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  1. Have students try saying the word "here" in many different ways: slowly or crisply, with the voice rising, falling, monotone, rising and then falling, etc. Which one means "Do you want it here?" Which means "Yes, I want it here!". Do different tones seem to mean "You called my name and I'm present" or "Are you looking for me? I'm over here" or "Ha ha, you never spotted me. Here I am!" Can they discover other "here"'s that seem to mean different things?
  2. They can try the same game with other words: "there", "this", "that", "what", "OK", "cool", "hey", "now", "dude", etc. Can the students think of other words or short phrases that work well as demonstrations?
  3. Have the students pretend that they are hearing someone call them from a long distance away. What does it sound like? Do their voices adopt a kind of sing-song quality in which the last syllable sounds about a minor third lower than the rest of the name? This is close to the type of sounds in some tonal languages.
  4. Can the students imagine an adult saying "bye bye" or "what a smart little girl" or "that's a no-no, sweetie" to a little baby? Can they imagine an excited preacher singing out "Amen!" or "Do you believe?" What does it sound like? These are also times when English can sound a little like a tonal language.

Activity: talking kazoos

    Objectives and standards

  • Objectives - Students will construct simple kazoos or use commercially-made kazoos. Students use the kazoos, or humming, to try to convey meaning using only the rhythm and inflection of a sentence.
  • Music Standards Addressed - National Standards for Music Education standard 8 (understanding relationships between music, the other arts, and disciplines outside the arts) and 9 (understanding music in relation to history and culture).
  • Other Subjects Addressed - The activity also addresses National Standards in the Social Studies standard 1 (culture), and National Standards for the English Language Arts standards 4 (Students adjust their use of spoken, written, and visual language (e.g., conventions, style, vocabulary) to communicate effectively with a variety of audiences and for different purposes.) and 9 (Students develop an understanding of and respect for diversity in language use, patterns, and dialects across cultures, ethnic groups, geographic regions, and social roles).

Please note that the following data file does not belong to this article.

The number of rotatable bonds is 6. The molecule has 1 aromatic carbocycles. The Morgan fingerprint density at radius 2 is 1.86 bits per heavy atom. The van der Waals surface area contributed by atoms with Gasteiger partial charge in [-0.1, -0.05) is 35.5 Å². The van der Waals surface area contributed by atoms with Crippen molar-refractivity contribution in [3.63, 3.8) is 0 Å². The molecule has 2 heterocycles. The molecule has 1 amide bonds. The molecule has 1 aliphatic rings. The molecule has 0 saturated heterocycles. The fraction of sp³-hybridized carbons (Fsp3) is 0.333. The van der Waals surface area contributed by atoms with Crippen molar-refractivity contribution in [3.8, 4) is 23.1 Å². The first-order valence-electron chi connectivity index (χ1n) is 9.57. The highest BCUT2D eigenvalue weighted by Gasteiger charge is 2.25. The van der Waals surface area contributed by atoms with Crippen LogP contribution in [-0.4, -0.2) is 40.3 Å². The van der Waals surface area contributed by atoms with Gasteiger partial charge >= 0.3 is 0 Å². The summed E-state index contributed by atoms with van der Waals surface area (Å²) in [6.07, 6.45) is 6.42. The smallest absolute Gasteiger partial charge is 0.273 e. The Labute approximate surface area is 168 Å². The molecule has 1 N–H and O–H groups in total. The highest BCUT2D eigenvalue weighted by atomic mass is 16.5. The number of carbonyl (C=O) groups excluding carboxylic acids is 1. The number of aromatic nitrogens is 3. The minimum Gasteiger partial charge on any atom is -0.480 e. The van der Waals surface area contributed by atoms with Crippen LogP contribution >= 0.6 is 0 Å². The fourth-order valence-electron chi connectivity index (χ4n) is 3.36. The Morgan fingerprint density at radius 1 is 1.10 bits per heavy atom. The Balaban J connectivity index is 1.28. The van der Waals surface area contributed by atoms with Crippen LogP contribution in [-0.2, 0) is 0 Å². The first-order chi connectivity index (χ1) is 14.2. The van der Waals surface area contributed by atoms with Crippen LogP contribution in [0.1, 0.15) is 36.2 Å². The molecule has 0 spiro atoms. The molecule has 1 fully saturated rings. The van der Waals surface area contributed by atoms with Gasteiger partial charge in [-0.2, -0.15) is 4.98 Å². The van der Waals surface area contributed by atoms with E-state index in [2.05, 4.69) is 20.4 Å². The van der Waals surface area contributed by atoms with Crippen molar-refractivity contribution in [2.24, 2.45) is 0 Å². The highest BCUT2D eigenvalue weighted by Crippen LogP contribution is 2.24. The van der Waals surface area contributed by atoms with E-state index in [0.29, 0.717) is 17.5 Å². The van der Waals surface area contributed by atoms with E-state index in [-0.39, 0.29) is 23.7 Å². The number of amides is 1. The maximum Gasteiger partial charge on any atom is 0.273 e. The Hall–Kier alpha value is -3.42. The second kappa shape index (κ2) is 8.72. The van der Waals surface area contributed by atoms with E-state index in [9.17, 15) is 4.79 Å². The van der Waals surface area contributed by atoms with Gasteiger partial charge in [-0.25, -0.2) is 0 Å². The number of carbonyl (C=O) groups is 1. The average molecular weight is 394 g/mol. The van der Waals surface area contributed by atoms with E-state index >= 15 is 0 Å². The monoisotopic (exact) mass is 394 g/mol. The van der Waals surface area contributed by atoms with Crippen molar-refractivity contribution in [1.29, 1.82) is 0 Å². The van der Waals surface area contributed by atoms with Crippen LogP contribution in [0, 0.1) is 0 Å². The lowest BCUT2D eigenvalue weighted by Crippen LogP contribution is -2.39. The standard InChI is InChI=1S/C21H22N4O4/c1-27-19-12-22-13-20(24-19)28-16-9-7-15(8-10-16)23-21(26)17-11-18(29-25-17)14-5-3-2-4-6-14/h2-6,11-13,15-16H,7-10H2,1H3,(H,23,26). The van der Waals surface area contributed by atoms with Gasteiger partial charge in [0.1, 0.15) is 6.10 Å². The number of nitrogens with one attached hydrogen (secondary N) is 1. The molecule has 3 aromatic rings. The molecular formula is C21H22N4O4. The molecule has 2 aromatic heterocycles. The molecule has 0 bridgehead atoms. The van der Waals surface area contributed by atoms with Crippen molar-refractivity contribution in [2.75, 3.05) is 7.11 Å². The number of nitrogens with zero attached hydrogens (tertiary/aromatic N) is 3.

• Evaluation - Assess student learning by evaluating class participation and success in communicating and guessing phrases.

Making a talking drum would be a serious undertaking, and most other instruments don't have the ability to change pitch as quickly as the human voice does. You can have the students experiment with the idea of talking without words by having them take turns humming a phrase and trying to guess what was hummed. For example, one student might hum "My name is Alexander" by making all the sounds that he would when he says that phrase, but with his mouth closed. Or, if you have enough time, make "talking kazoos."

    Materials and preparation

  • One pocket comb per player
  • Tissue paper
  • Or use commercially made kazoos

Questions & Answers

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A soccer field is a rectangle 130 meters wide and 110 meters long. The coach asks players to run from one corner to the other corner diagonally across. What is that distance, to the nearest tenths place.
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Source:  OpenStax, Noisy learning: loud but fun music education activities. OpenStax CNX. May 17, 2007 Download for free at http://cnx.org/content/col10222/1.7
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